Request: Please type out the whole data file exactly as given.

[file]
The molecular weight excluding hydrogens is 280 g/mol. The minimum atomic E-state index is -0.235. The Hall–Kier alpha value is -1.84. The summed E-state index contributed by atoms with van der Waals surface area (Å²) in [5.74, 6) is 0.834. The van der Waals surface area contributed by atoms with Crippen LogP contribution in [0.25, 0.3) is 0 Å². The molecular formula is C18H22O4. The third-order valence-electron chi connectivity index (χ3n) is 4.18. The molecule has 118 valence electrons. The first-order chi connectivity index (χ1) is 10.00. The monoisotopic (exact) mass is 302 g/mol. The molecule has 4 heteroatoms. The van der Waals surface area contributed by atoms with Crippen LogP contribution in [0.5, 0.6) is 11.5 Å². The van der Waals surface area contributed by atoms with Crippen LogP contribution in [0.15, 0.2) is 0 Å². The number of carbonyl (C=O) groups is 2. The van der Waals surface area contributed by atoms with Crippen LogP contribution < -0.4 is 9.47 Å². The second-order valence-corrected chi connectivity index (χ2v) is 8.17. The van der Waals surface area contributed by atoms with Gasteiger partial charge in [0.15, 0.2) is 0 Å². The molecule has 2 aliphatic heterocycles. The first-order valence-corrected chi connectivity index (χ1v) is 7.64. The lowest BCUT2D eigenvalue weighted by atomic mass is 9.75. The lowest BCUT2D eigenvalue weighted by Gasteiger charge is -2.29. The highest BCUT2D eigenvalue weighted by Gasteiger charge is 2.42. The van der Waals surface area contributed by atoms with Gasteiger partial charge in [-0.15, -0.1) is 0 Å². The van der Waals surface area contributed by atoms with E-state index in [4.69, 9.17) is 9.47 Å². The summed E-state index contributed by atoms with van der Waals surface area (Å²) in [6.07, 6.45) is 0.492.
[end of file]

The molecular weight excluding hydrogens is 280 g/mol. The minimum atomic E-state index is -0.235. The Hall–Kier alpha value is -1.84. The summed E-state index contributed by atoms with van der Waals surface area (Å²) in [5.74, 6) is 0.834. The van der Waals surface area contributed by atoms with Crippen LogP contribution in [0.25, 0.3) is 0 Å². The molecular formula is C18H22O4. The third-order valence-electron chi connectivity index (χ3n) is 4.18. The molecule has 118 valence electrons. The first-order chi connectivity index (χ1) is 10.00. The monoisotopic (exact) mass is 302 g/mol. The molecule has 4 heteroatoms. The van der Waals surface area contributed by atoms with Crippen LogP contribution in [0.5, 0.6) is 11.5 Å². The van der Waals surface area contributed by atoms with Crippen LogP contribution in [0.15, 0.2) is 0 Å². The number of carbonyl (C=O) groups is 2. The van der Waals surface area contributed by atoms with Crippen LogP contribution < -0.4 is 9.47 Å². The second-order valence-corrected chi connectivity index (χ2v) is 8.17. The van der Waals surface area contributed by atoms with Gasteiger partial charge in [0.15, 0.2) is 0 Å². The molecule has 2 aliphatic heterocycles. The first-order valence-corrected chi connectivity index (χ1v) is 7.64. The lowest BCUT2D eigenvalue weighted by atomic mass is 9.75. The lowest BCUT2D eigenvalue weighted by Gasteiger charge is -2.29. The highest BCUT2D eigenvalue weighted by Gasteiger charge is 2.42. The van der Waals surface area contributed by atoms with Gasteiger partial charge in [-0.15, -0.1) is 0 Å². The van der Waals surface area contributed by atoms with E-state index in [4.69, 9.17) is 9.47 Å². The summed E-state index contributed by atoms with van der Waals surface area (Å²) in [6.07, 6.45) is 0.492.